The TV series *Numb3rs* has highlighted how mathematics can play a role in solving crimes. Even though the episodes are sometimes rather fanciful, they still illustrate ways in which various types of math can help illuminate mysteries, confirm conjectures, and point to villains.

In real life, math can also be relevant in the courtroom or come up in legal disputes.

Last year, the Pythagorean theorem was a deciding factor in a case before the New York State Court of Appeals. A man named James Robbins was convicted of selling drugs within 1,000 feet of a school. In the appeal, his lawyers argued that Robbins wasn’t actually within the required distance when caught and so should not get the stiffer penalty that school proximity calls for.

The arrest occurred on the corner of Eighth Avenue and 40th Street in Manhattan. The nearest school, Holy Cross, is on 43rd Street between Eighth and Ninth Avenues.

Law enforcement officials applied the Pythagorean theorem to calculate the straight-line distance between the two points. They measured the distance up Eighth Avenue (764 feet) and the distance to the church along 43rd Street (490 feet), using the data to find the length of the hypotenuse, 907.63 feet.

Robbins’ lawyers contended that the school is more than 1,000 feet away from the arrest site because the shortest (as the crow flies) route is blocked by buildings. They said the distance should be measured as a person would walk the route.

However, the seven-member Court of Appeals unanimously upheld the conviction, asserting that the distance in such cases should be measured “as the crow flies.”

“Plainly, guilt under the statute cannot depend on whether a particular building in a person’s path to a school happens to be open to the public or locked at the time of a drug sale,” Chief Justice Judith S. Kaye wrote in the opinion, as reported in the Nov. 23, 2005, *New York Times*.

Another application of mathematics in a legal context is described by mathematician William H. Kazez of the University of Georgia in the November *Math Horizons*.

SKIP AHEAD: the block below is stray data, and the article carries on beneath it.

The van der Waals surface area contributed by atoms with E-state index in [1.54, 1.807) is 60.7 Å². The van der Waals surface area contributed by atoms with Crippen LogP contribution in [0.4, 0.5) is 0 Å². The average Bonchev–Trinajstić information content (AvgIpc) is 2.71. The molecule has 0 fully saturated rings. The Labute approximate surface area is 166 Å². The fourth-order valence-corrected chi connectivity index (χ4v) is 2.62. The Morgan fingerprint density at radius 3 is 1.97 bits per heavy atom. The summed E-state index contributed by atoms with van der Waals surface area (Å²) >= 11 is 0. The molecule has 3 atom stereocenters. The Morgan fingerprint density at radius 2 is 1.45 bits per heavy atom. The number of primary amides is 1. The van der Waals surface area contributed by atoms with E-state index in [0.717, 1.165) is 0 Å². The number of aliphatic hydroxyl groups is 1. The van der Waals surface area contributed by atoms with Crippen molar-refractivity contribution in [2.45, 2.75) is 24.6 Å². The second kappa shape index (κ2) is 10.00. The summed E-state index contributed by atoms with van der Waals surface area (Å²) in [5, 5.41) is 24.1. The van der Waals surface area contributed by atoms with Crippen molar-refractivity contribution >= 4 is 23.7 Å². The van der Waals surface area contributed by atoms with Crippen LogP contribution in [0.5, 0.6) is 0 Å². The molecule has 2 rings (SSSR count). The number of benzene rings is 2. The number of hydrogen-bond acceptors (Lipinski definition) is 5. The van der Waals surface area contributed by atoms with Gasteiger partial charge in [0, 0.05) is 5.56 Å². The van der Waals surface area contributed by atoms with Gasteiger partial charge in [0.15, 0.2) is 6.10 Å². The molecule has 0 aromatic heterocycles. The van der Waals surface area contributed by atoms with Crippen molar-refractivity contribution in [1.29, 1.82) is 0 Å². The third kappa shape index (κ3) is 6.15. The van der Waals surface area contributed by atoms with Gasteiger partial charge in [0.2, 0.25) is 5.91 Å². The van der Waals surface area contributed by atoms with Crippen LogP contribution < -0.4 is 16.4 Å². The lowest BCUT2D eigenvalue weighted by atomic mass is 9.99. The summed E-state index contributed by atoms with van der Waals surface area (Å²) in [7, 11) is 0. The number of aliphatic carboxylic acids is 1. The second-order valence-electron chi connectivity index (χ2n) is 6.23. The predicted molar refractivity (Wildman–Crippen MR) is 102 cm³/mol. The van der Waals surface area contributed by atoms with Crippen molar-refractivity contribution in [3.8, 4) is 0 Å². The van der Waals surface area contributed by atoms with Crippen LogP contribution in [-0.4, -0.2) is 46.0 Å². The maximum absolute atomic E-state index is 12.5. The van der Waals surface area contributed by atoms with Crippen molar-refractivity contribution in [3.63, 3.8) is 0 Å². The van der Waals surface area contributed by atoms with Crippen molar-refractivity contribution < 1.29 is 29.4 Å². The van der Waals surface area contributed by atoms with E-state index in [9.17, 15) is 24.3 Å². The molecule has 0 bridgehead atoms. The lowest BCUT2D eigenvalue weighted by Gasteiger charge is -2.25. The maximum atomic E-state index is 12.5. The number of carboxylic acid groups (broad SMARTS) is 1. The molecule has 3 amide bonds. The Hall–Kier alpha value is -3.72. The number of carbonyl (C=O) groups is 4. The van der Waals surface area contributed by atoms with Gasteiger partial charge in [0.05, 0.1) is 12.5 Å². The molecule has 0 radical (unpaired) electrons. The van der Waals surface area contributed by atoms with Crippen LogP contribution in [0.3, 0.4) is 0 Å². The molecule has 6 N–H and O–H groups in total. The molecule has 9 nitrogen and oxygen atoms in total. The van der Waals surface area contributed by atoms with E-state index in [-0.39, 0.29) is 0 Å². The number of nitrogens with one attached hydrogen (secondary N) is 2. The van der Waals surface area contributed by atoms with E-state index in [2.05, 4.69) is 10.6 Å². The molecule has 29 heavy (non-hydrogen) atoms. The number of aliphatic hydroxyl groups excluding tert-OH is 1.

This conundrum involved a man living in subsidized housing, his landlord, and the state of New York. The man received $1,000 per month from the state. This figure was based on a formula that included 30 percent of the amount he was paying in rent, and his rent was $300 per month. However, his rental contract specified that, if his income went up, his rent would increase by 20 percent of his raise.

So, when the state increased the man’s stipend by $100 per month, the landlord raised the rent by 20 percent of $100. The man then went back to state officials, who agreed to raise his stipend by 30 percent of $20, which went from $1,000 to $1,100 to $1,106. This was just the beginning of what, in principle, would be an infinite cycle of stipend and rent increases.

You end up with two geometric series:

Stipend: $1000 + 100 + (.06)100 + (.06)^{2}100 + . . .

Rent: $300 + (.2)100 + (.2)(.06)100 + .2(.06)^{2}100 + . . .

Of course, there are formulas for summing geometric series. Kazez, however, worked out a simpler solution.

Here’s his argument. Suppose that the man ends up with a stipend of 1100 + *x* and a rent of 300 + *y*. The landlord would insist that *y* = .2(100 + *x*), and the man would be entitled to a stipend increase of *x* = .3*y*. So, *y* = .2(100 + *x*) = .2(100 + .3*y*) = 20 + .06*y*.

But then .94*y* = 20, and the landlord will have to do with *y* = 2000/94, or roughly 21.28. Similarly, *x* = .3*y* = .3(.2(100 + *x*)) = 6 + .06*x*. So, .94*x* = 6, or *x* = 600/94, or roughly 6.38.

In the end, the man receives a state stipend of $1106.38 and the landlord gets a rent of $321.28.

Case resolved.

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